Saturday, 21 February 2015

Ukrainian Pancake Topping for Butter Week

I know that Shrove Tuesday has been and gone and those that are sacrificing something for Lent are well on their road to abstinence by now. 

But just to end the week with, here is my article about Masnytsya (aka Butter Week) which is celebrated in the Ukraine and other Eastern European countries.  It gives another dimension of how ‘Pancake Day’ is celebrated which I hope you will enjoy reading about.

I know that for some, may be due to work/family commitments, having pancakes on the weekend after Shrove Tuesday is more practical and if this is the case for you, featured below is my recipe for a Ukrainian Style Pancake Topping which you may wish to try. 

The article and the recipe were both recently featured in the Ukrainian Thought newspaper which is printed in the UK.


The prelude to Lent is marked worldwide with celebrations such as Shrove Tuesday (UK) and Mardi Gras (France), endorsed and feted quite ardently.  Known internationally in its more common guise as ‘Pancake Day’, Eastern European communities have their own version referred to widely as ‘Butter Week’ or in Ukrainian as Масниця (Masnytsya).


Customarily celebrated in the last week before Great Lent, as well as it being considered and used to mark the end of the winter season, Masnystsya mirrors other global pre-Lent festivities.  It is the last opportunity to have those products that are traditionally forbidden during Lent, namely dairy products such as milk, butter and cheese. 

Image from:


In addition, if observed fully, all kinds of gaiety such as parties, music and dancing are also forbidden during Lent, so the Masnytsya period acts as the last occasion for these activities.

Image from:


Masnytsya is still enjoyed in the Ukraine and encompasses historic rituals being played out such as the creation of a straw mascot called a Kostroma, (similar to a scarecrow), which is dressed up in brightly coloured clothing.  Tradition has it that the clothing is taken off and then the Kostroma is burned on the flames of a bonfire.  Ashes from which are then buried in the snow in a bid to fertilise the crops.  With snow so often still abundant in the Ukraine at this time, Masnytsya also includes snow-led merriment such as snowball fights and sledging.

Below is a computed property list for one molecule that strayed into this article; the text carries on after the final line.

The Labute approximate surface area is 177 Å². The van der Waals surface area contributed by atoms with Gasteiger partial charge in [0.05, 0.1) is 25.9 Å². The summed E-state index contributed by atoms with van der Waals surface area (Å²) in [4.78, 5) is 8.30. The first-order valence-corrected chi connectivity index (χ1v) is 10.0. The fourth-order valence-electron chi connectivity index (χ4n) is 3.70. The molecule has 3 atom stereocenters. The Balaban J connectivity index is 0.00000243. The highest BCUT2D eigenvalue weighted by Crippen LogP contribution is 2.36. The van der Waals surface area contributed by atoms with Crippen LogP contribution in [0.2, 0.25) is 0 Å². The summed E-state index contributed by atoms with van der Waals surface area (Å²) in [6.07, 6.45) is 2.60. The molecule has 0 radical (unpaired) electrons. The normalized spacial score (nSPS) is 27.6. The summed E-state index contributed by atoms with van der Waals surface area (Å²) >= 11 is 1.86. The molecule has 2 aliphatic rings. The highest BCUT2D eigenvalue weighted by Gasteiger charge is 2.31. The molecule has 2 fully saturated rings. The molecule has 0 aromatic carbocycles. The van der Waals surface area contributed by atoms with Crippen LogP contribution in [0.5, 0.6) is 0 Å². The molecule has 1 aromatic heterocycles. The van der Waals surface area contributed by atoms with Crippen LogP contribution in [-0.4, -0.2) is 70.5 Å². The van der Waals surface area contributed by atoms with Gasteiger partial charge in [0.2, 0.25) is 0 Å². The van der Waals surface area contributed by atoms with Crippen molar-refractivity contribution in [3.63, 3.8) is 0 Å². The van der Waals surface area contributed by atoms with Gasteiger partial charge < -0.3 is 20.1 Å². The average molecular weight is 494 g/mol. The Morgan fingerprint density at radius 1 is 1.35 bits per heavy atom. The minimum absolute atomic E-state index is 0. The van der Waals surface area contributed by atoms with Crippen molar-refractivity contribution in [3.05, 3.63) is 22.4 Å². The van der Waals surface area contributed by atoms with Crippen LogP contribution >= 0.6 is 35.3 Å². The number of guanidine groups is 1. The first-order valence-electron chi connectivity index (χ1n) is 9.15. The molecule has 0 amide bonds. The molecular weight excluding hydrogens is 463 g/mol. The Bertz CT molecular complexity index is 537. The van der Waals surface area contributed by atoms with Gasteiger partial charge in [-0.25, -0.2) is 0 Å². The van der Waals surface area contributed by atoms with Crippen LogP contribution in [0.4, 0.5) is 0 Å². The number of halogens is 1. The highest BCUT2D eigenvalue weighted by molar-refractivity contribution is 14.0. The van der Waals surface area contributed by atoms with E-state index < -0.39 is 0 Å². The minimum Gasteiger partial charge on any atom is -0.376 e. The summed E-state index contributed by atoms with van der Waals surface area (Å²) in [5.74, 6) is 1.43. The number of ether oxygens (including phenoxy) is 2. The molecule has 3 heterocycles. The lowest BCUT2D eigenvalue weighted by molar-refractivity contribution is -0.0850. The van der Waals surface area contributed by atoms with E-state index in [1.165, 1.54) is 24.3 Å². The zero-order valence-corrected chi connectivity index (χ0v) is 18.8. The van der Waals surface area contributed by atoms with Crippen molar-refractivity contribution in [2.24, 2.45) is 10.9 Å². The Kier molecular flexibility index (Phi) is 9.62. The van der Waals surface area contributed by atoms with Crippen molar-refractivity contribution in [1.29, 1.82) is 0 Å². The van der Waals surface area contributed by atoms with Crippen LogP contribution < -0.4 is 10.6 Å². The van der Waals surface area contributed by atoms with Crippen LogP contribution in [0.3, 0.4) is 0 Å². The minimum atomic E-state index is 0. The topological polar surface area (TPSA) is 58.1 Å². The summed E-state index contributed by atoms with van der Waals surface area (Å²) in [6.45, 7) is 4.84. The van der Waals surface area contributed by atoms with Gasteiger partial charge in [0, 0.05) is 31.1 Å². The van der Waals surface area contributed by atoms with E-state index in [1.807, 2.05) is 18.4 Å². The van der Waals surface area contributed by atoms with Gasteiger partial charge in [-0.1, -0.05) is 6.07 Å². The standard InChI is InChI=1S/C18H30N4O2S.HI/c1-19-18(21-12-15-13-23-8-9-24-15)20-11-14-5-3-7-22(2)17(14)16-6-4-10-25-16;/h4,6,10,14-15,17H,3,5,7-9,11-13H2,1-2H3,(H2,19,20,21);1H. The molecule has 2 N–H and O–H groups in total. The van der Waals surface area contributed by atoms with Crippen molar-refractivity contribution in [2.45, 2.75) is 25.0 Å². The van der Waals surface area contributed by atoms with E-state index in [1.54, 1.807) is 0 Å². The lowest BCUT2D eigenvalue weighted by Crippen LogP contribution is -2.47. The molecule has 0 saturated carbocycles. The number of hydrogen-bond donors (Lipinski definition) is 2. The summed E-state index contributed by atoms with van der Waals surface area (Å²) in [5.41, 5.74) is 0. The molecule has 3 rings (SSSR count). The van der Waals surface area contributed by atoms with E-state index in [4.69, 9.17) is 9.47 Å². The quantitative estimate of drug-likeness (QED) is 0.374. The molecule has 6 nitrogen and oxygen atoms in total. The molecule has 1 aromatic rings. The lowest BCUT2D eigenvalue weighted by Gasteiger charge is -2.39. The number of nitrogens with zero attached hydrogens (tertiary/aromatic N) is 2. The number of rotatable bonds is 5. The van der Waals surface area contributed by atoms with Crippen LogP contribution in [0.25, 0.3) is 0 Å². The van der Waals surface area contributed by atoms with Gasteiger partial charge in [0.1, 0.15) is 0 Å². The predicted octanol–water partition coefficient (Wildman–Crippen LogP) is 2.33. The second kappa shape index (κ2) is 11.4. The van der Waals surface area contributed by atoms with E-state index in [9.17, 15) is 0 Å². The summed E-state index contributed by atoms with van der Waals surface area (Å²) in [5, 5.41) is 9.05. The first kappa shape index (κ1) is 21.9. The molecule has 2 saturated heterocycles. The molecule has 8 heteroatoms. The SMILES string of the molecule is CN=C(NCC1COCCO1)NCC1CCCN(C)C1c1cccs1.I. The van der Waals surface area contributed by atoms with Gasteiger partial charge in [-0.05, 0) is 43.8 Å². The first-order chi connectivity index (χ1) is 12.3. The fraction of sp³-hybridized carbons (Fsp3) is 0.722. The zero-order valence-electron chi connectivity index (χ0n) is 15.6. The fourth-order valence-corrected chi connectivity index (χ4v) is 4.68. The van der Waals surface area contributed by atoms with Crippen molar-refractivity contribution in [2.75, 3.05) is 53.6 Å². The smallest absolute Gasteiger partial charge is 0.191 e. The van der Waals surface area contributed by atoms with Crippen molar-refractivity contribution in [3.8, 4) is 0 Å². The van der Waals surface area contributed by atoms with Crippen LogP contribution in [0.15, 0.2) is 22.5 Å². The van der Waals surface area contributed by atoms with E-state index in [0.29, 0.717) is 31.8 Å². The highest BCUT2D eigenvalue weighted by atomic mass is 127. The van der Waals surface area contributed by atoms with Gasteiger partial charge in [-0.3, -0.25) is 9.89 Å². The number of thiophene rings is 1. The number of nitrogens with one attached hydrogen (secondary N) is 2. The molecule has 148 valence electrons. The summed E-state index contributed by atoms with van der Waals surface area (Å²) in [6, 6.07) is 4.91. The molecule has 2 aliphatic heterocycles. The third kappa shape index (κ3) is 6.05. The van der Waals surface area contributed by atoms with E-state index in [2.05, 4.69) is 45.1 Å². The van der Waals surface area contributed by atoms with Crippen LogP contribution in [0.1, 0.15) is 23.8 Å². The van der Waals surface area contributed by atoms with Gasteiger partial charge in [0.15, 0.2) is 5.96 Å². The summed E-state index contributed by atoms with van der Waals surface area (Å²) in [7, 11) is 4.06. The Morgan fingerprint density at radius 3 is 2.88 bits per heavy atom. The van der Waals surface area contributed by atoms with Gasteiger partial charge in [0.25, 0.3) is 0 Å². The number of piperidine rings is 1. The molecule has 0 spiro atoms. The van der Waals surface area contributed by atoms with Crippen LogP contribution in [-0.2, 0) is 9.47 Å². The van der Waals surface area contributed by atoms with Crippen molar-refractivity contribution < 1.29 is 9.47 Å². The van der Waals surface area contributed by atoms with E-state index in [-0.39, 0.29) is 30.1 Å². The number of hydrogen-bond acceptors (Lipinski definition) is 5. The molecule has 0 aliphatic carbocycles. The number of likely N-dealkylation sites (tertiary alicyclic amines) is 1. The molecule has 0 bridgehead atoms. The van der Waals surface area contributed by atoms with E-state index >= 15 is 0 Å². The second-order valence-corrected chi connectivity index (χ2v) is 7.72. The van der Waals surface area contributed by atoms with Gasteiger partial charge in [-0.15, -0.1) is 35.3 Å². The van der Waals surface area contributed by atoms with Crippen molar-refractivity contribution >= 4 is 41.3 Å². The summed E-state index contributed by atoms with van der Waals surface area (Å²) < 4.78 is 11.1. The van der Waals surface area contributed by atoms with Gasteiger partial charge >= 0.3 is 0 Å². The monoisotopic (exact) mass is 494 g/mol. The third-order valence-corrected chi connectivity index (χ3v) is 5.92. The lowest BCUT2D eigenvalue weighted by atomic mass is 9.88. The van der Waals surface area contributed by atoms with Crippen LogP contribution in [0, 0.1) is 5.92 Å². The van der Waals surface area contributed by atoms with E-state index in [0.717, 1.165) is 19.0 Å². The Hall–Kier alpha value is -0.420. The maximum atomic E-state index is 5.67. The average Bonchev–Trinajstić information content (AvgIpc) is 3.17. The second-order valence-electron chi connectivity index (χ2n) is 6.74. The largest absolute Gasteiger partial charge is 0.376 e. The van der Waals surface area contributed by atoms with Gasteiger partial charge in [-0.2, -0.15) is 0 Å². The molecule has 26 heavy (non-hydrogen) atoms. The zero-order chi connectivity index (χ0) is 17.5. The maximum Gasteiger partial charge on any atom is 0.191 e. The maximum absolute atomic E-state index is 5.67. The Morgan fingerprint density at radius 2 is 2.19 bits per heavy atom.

Even if celebrating Masnytsya cannot be experienced identically as it is in the Ukraine, it can still be marked by way of feasting.  As is the case for Shrove Tuesday celebrations, pancakes are the main characteristic food for Masnystya.  


Pancakes are enjoyed at this time (either savoury or sweet) and if wishing to replicate a taste of the Ukraine, you can choose toppings such as cheese or mushrooms as well as traditional sour cream and fruit syrups/jams which are used extensively throughout Ukrainian cuisine.

Pancakes with Sour Cream & Cherry Jam

Ukrainian Style Pancake Topping

4-6 pancakes (made by hand or purchased ready-to-eat)
150ml Sour Cream
2 tsp Caster Sugar
2 tsp Cherry Jam


·       Mix the caster sugar with the sour cream until fully combined.

·       Heat the jam a little until it becomes warm and slightly runny.

·       Ensure the pancakes are warm prior to eating.

·       Pour the cream over the pancakes and top with the warm jam.






Friday, 13 February 2015

Cauldron's Ultimate Street Food Guide & Vegetarian Yuk Sung